How a man who works for Costco hears God’s voice: Curtis Zeigler Part I

 

zeigler family

A Cross Between Indiana Jones And Billy Graham

I’m a huge fan of Bob Goff. I read two of his books in 2018, Love Does and Everybody Always. I can’t recommend these two books highly enough. They really helped me to see what it looks like to love like Jesus. One thing about Bob though is I feel he can be a little intimidating. He’s the Honorary Consul for the Republic of Uganda. He established schools for kids in Africa. He set up safe houses for women and children in third world countries at war.

He pilots a DeHavilland Beaver seaplane for crying out loud.

Bob Goff is sort of a cross between Indiana Jones and Billy Graham.

I’m not.

Maybe you’re not either. So, although I’m inspired to great heights by Bob Goff’s life and writings, I thought it might be helpful to talk to some more ordinary men who have extraordinary love for Jesus, and follow Jesus extraordinarily well. Someone whose example is perhaps more attainable than a guy like Bob Goff. Toward that end I interviewed a friend of mine who I feel falls into that ordinary category.

He works for Costco for crying out loud.

His name is Curtis Zeigler.

How An Ordinary Man Hears God’s Voice

Let’s start with your testimony. Tell me how you came to follow Jesus.

I guess I was always fairly moral. I grew up in a moral home. I can remember praying a little bit as a kid the “Now I lay me down to sleep” prayer. We had a little picture frame on the wall with that prayer in it. We didn’t really go to church. But my best friend, his parents were Christians, his mom in particular was pretty devout, so she was always trying to get us to go to youth group or other church things. I would go with him sometimes. There was nothing too serious about it but somewhere in there I know I got saved. It must have been pretty early on because I don’t really have a recollection of not having a strong conviction from the Holy Spirit. And often times that conviction would go farther than the morality my parents taught me.

When did you start to own your own faith?

After high school I decided to start going to church on my own. Around 5,000 people a weekend attended this church I went to. I was super introverted and shy. I went there for two or three years. I usually went by myself. I actually didn’t know anyone in the church for most of those years because I was so introverted. I wasn’t really there to make friends or talk to people, I just was learning and listening to the Bible. It took me multiple years just to sing out loud. After awhile they were asking for help with children’s ministry and I’d always loved helping with kids so I jumped in. Then they started asking for help with the high school group so I started doing that. Then I started helping with the college group.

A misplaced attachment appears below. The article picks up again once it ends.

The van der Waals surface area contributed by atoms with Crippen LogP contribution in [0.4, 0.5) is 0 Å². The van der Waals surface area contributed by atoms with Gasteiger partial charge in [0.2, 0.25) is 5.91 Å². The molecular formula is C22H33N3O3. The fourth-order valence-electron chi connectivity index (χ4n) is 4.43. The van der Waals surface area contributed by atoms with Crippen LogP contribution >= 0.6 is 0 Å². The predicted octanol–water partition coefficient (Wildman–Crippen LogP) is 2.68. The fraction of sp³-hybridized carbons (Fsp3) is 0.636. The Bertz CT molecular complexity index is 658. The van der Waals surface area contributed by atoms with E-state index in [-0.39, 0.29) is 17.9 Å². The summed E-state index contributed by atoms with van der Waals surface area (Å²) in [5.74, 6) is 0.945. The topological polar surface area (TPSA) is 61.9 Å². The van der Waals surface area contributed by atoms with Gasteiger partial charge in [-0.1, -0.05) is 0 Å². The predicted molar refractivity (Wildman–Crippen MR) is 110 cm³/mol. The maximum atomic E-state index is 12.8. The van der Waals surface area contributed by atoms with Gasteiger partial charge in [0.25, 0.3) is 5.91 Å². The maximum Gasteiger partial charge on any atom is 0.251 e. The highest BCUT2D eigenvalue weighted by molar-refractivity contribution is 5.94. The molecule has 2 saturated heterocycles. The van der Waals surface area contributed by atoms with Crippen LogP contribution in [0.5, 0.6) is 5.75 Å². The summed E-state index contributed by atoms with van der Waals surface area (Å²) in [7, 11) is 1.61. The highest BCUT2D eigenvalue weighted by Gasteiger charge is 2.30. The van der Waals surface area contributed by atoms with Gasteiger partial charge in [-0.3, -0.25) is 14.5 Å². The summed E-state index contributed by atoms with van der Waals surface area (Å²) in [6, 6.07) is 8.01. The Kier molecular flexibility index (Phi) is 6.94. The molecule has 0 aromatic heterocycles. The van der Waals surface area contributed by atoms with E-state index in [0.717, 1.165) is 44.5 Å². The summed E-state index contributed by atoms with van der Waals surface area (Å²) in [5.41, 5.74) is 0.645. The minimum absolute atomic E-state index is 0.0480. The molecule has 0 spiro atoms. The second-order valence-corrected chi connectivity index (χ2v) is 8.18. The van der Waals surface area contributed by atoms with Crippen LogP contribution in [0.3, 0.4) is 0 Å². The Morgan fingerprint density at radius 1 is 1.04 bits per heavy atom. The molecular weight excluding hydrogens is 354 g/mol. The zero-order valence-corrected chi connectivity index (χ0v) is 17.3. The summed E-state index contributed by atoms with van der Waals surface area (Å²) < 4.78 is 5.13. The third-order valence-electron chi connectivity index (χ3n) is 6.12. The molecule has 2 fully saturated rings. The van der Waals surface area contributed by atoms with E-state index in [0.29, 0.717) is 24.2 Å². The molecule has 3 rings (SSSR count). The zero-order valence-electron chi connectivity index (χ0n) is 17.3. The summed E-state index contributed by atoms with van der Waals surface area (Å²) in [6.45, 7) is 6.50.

Around this time you were going to school to become a mechanical engineer.

Yes. But I felt like God called me to Bible college. I wrestled with that for awhile because I was three and one half years in to my mechanical engineer program. So that was a big shift. I didn’t have very many Christian friends at that time. My parents still aren’t Christians to this day. And my parents had helped pay for college so I thought they would be super upset. I thought my friends would think I was just dumb, because growing up in public school, religion wasn’t the smart person thing to do. Smart people thought Christianity, or the Bible, or religion in general was a destructive force and not good and all that stuff. So it was a bit of a hurdle for me, being so shy, and caring a lot about what other people thought, it was really intimidating to try to follow that. But that was the first major step of faith. So I did go to Bible college. And interestingly, my parents and friends were supportive.

I did a semester in Jerusalem. The last semester I did in Kauai. And I ended up on staff at the Bible college in Kauai after I graduated. I was there for six or seven years.

It sounds like you were pretty well established with a good job in an island paradise. What led to your leaving the Bible college? 

God called me to plant a church in Portland, Oregon.

That reminds me of Abraham when God called him to an unknown land. And he obeyed.

Yeah, the way I view it, God has different relationships with different people, and the way he communicates is different. Just like we communicate differently with the different people in our lives. And for whatever reason with me, there’s been these times where there’s really clear communication. The characteristics I’ve noticed over time, it’s generally a soft quiet voice in the back of your mind. I’m not claiming any audible stuff. It’s kind of a quiet voice in the back of your mind that a lot of times comes out of nowhere. It’s something you hadn’t thought before or hadn’t wanted before. Like when I was called to go to Bible college, I was going to school to become an engineer and all my thoughts were directed on that path. Then all of a sudden out of nowhere in the back of my mind I started to get this thought: you should go to Bible college. It was gentle but it was something that I needed to act on. But it wasn’t pushy or forceful. And it stood out because it was really foreign to my thinking at that point. And so that’s why I discerned it was from God. And then it just ended up being a huge blessing as I walked in obedience.

And the huge blessing was?

(To be continued.)

 

3 thoughts on “How a man who works for Costco hears God’s voice: Curtis Zeigler Part I

  1. Pingback: How Walking In Obedience Resulted In A Huge Blessing: Curtis Zeigler Part II | God Running

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